University law clinicians must be distinguished from attorneys or advocates practising at other law clinics or legal aid centres. In defining the role of the university law clinician, a number of factors are considered. The view across a number of jurisdictions is that the main focus of a university law clinic should be the globally-recognised methodology of clinical legal education; that is, the teaching of students by the clinicians and not the provision of free legal services to clients. A university law clinician is unique in that he or she is both attorney and academic teacher and often appears to be marginalised by both the practice and academia. As an attorney, the clinician must subscribe to the rules of the Law Society and train candidate attorneys. As an academic, the clinician must adhere to the directions of academia, such as teaching, research and publication. The essence of the clinician cannot be captured by the terms 'clinical lawyer' and 'law teacher'. The university law clinic is regarded as a significant teaching tool by which educational value is imparted to students. The university law clinician is an attorney who facilitates the imparting of practical and ancillary skills to the students by way of an academic clinical methodology.
Foreign prosecutions, mutual co-operation between states, and the privilege against self-incriminationAuthor Constantine TheophilopoulosSource: South African Law Journal 130, pp 407 –429 (2013)More Less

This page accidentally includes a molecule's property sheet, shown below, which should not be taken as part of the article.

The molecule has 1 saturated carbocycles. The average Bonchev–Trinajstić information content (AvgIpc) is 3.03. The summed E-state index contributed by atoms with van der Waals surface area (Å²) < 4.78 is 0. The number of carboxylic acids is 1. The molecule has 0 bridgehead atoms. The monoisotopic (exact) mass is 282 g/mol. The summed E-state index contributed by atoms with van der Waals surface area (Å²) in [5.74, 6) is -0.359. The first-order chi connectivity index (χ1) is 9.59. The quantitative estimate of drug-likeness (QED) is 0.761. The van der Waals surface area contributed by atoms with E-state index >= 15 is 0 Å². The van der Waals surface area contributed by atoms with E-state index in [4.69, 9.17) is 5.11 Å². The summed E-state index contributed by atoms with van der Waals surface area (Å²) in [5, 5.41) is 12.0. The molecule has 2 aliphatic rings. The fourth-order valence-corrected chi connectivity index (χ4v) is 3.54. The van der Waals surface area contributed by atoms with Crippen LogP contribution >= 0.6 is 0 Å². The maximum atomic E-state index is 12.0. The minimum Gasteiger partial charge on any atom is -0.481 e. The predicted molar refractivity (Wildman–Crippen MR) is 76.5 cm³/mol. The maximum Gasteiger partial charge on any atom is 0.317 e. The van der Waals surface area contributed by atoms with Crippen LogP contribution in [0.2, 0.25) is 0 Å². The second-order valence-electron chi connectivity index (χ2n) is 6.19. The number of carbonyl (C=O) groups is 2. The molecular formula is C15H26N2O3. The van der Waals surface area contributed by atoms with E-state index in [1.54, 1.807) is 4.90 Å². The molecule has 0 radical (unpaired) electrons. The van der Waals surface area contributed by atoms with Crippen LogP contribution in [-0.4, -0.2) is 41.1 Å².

The principal purpose of this article is to determine the extent to which a suspect, wanted for crimes in a foreign country, may make use of the common law, statutory or constitutional due-process procedures of the South African justice system in order to avoid a foreign prosecution. In particular, the article examines an individual's invocation of the privilege against self-incrimination on the ground that incriminating testimony in a domestic court will result in a reasonable risk of a criminal prosecution within a foreign jurisdiction. A secondary purpose is to show the extent to which a defendant before a domestic criminal proceeding may frustrate the prosecution's attempt to establish a prima facie case by refusing to answer questions on the ground that there is a real and appreciable risk of a foreign prosecution upon forcible repatriation to the country of origin. The invocation of the privilege by a defendant may present a formidable obstacle to South Africa's successful prosecution of organised international crime and other trans-national crime. This problem has only been superficially addressed by our courts, and a review of the law in various Anglo-American jurisdictions reveals a paucity of case precedent and statutory regulation. In order to address the uncertainty in South African law a solution is proposed which incorporates functional elements of a human rights and a utilitarian approach. A solution which allows the witness to invoke a privilege with an extraterritorial dimension in specific and limited circumstances, and one which has been adapted to fit South African constitutional jurisprudence.